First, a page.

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sites, hypocrites, and thieves; without self-respect, religious aspirations, or the nobler traits which characterize humanity. They are almost as degraded intellectually as the lower hordes of inland Irish, or the indolent semi-civilized North American Indians; or the less than human white-skinned vermin who fester in the Five Points cellars, the North street saloons, or the dancing houses and levee of New Orleans or Charleston. Not so vile, however, as the rabble of the Platte Region, who distates. They hate slavery and the race that upholds it, and are longing for an opportunity to display that hatred. Not far from this territory, in a neighboring province of Mexico, live a nation of trained negro soldiers — the far-famed Florida Indians, who, after baffling and defying the United States, and after having been treacherously enslaved by the Creeks, incited thereto by Federal officials, bravely resisted their oppressors and made an Exodus, the grandest since the days of Moses, to
e confined his exertions to the pocketing of important bills, charters, and resolutions. A sort of mincemeat butcher, this; afraid of the ox's horns, indeed, but willing enough, if need be, to stand behind a fence and goad it gently. His successor is Mr. Sam. Medary, a Democratic midwife of territorial governments, who was thus rewarded for his attempt, in Minnesota, to swamp the ballots of American citizens by the fraudulent and literally naked votes of semi-civilized and unnaturalized Indians. If the history of their executive officers demonstrates that the Democracy are the special champions of slavery, no less clearly is the fact apparent and transparent in their judicial appointments for Kansas. Lecompte, Elmore, and Johnson were the first supreme judges. Judges Elmore and Johnson were discharged, with Governor Reeder, nominally for land speculations; but Elmore, really, as he himself declared in his letter to Mr. Cushing, in order that the dismission of two acknowledg
uguese in introducing negroes into Europe. --Ibid., p. 166. The great name of Columbus is indelibly soiled and stained by his undeniable and conspicuous implication in the enslavement of the Aborigines of this continent, so improperly termed Indians. Within two years after his great discovery, before he had set foot on the continent, he was concerned in seizing some scores of natives, carrying them to Spain, and selling them there as slaves. Columbus himself did not escape the stain. anaan and Ham. Even the voluptuous Leo X. declared that not the Christian religion only, but nature herself cries out against the state of Slavery. And Paul III., in two separate briefs, imprecated a curse on the Europeans who would enslave Indians, or any other class of men. --Ibid., p. 172. But, even without benefit of clergy, Negro Slavery, once introduced, rapidly, though thinly, overspread the whole vast area of Spanish and Portuguese America, with Dutch and French Guiana and the West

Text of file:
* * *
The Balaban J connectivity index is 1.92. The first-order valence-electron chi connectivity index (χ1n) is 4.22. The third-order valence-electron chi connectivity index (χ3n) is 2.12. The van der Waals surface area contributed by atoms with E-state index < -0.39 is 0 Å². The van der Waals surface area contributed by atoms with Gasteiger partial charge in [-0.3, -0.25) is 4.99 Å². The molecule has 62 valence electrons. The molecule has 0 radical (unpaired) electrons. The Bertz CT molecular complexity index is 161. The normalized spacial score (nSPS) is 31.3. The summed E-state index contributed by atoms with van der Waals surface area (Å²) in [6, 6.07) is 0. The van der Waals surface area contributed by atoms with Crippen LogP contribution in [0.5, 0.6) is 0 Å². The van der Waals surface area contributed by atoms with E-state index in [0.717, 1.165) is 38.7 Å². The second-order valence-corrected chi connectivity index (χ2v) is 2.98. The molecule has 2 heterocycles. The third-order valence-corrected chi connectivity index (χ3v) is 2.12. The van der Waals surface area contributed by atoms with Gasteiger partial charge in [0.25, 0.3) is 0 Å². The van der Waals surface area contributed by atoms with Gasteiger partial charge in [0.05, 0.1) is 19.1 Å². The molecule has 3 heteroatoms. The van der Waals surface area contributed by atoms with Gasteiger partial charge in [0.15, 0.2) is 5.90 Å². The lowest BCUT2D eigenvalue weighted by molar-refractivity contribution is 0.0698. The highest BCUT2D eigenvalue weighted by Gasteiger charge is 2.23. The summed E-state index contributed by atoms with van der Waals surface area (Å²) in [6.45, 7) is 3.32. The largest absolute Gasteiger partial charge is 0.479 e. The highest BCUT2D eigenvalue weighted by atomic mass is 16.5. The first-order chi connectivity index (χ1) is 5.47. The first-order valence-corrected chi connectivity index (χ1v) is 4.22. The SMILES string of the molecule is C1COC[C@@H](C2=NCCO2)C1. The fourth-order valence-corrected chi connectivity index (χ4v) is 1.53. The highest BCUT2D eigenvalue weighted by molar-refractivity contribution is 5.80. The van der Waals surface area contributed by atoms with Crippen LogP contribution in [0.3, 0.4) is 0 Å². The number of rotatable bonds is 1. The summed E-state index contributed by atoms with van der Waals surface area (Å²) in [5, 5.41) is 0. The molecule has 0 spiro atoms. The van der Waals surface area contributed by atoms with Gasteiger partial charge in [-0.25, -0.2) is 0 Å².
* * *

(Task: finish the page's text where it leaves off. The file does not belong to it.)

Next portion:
ution, In the Winter of 1830, the first year of Jackson rule at Washington, Houston came to that city from the wilds of the far West, in company with a band of Indians, who professed to have business there. He remained some weeks or months, ostensibly attending to this business, and made or renewed the acquaintance of one Dr. R red-hot shot, exploding its magazine. The result is thus summed up in the official report: Three hundred negroes, men, women, and children, and about twenty Indians, were in the fort; of these two hundred and seventy were killed, and the greater part of the rest mortally wounded. Commodore Patterson, in his official letter to the Secretary of the Navy, expressly justifies the destruction of this fort on the ground of its affording a harbor for runaway slaves and disaffected Indians: adding, they have no longer a place to fly to, and will not be so liable to abscond. The resistance interposed by Gen. Cass, our Minister at Paris in 1840-41, to the
of the United States. Whether much or little weight should be attached to the particular phraseology of these and other laws, which were not passed with any direct reference to the subject, I consider their tendency to be, as already indicated, to show that, in the apprehension of their framers, color was not a necessary qualification for citizenship. It would be strange, if laws were found on our statute-book to that effect, when, by solemn treaties, large bodies of Mexican and North American Indians, as well as free colored persons of Louisiana, have been admitted to citizenship of the United States. Mr. Curtis cites with effect the action of Congress in 1821 on the admission of Missouri, whereby that State was constrained to abandon and repudiate her attempt to prohibit the settlement of free negroes and mulattoes within her borders ; See page 80 of this work. whereof he says: It is true, that neither this legislative declaration, nor anything in the Constitution or